Around a week or so ago (could be more), Verizon started to inject a special header into unencrypted HTTP connections sent over Verizon connections in order to track their users and gather information to send targeted ads: the X-UIDH header.

I recently re-read Cory Doctorow’s novel “Little Brother” (go read it, it’s free!), and today, when reading yet another tweet about Verizon’s X-UIDH tracking header, I had an idea about how to tackle that problem: A jamming attack

##X-UIDH - The Facts

###What is the X-UIDH tracking header?

  • It is inserted into every HTTP (not HTTPS) request made over a Verizon connection
  • It is stored in a HTTP header field called “X-UIDH”
  • It is unique for every Verizon user
  • It is not overwritable by the Client side when using a Verizon connection

###How is it used?

  • Websites can read the X-UIDH header and use that to uniquely identify visitors from Verizon
  • Ad Websites can gather information about Verizon users and send targeted ads even when using features like the “pivate mode” in modern browsers
  • Verizon can make money by selling information about X-UIDH tracked users to ad companies
  • In short: your unencrypted traffic can be easily tracked

##The attack in the novel

In “Little Brother”, M1k3y and his fellow X-Netters (X-Net: a Internet subnetwork accessed by X-Boxes running Linux) find out that Homeland Security had started to put RFID-Chips into almost everything. From Car Fast Passes for the Highways to Library books and Underground tickets. To track everybody, Homeland Security also set up RFID Readers at almost every second corner.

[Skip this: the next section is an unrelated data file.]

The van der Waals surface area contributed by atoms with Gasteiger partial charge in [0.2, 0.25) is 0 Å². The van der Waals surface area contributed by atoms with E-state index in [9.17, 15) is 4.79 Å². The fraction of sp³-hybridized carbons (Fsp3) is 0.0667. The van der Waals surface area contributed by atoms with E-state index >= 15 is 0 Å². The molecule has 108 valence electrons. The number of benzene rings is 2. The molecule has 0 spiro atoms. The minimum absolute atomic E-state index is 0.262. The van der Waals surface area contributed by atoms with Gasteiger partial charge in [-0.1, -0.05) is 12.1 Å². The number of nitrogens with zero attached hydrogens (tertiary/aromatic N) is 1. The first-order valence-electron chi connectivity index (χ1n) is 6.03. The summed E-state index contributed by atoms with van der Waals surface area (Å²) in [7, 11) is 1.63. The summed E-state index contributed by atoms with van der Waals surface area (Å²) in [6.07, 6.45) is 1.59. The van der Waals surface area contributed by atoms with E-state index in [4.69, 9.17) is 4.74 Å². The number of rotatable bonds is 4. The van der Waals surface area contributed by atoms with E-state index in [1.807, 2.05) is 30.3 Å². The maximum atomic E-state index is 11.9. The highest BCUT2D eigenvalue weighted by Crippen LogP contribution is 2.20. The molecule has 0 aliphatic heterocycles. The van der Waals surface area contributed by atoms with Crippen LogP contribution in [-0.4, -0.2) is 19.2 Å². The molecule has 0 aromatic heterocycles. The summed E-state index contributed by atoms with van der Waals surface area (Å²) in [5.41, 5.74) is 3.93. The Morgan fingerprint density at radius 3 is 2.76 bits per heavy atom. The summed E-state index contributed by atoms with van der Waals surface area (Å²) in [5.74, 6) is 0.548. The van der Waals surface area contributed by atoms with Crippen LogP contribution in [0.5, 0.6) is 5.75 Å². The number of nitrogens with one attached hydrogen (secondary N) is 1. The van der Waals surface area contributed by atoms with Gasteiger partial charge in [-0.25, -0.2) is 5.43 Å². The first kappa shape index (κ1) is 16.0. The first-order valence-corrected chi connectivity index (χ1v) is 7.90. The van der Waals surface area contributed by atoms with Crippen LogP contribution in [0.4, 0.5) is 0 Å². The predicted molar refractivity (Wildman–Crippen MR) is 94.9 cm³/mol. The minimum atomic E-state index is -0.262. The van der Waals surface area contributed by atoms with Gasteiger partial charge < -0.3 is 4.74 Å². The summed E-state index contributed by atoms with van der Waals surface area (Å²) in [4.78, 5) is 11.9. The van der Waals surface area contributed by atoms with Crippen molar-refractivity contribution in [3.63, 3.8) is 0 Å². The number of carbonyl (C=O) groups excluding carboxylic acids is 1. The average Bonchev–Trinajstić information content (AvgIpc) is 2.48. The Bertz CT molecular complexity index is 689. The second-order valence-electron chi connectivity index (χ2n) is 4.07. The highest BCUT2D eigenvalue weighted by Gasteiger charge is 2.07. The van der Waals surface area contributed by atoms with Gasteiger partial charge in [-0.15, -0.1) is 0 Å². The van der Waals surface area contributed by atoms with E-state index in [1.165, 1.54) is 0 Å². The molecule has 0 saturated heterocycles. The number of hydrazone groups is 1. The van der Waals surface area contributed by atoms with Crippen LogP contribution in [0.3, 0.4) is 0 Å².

So the X-Net users started to regularly Re-flash RFID-Chips with IDs from other people in order to make the tracking records useless.

The Result: Complete Chaos in the tracking records. (e.g. someone uses the underground somewhere in the south and a minute later, that same ID was detected by some Fast Pass reader miles away in the north)

##The attack in real life

Sadly, we cannot change the X-UIDH header for the people that are tracked by it, but we can at least make the results gathered by this less meaningful:

###Step by step guide (for non Verizon users)

  1. Get a list of X-UIDH identifiers from volunteering Verizon users
  2. Now, when doing an HTTP request, set the X-UIDH header to a random entry from the list
  3. Surf the web

###Step by step guide (for Verizon users)

  1. Give your X-UIDH identifier to other people and/or use a VPN
    • if you use a VPN, you can also use the above Instructions to help jam Verizons tracking
  2. Do stuff

###What does this do?

At first, the impact will be insignificant, but if enough people use randomized X-UIDH tracking headers in their requests, the tracking results will be basically meaningless, as they’ll contain completely unrelated entries by other users.

###Will this also work when other ISPs introduce similar systems?

If they use the same X-UIDH header, then yes, this will work. But that would also mean that there would be less people that are able to actually jam them, as more users wouldn’t be able to change their X-UIDH headers.

If, however, they use other header names to track users, it will be possible to jam ISP B even when you are tracked by ISP A (assuming ISP A doesn’t wipe ISP B’s header), but that would make your internet connection look suspicious, containing headers from both ISP A and B.

Happy Jamming everybody!

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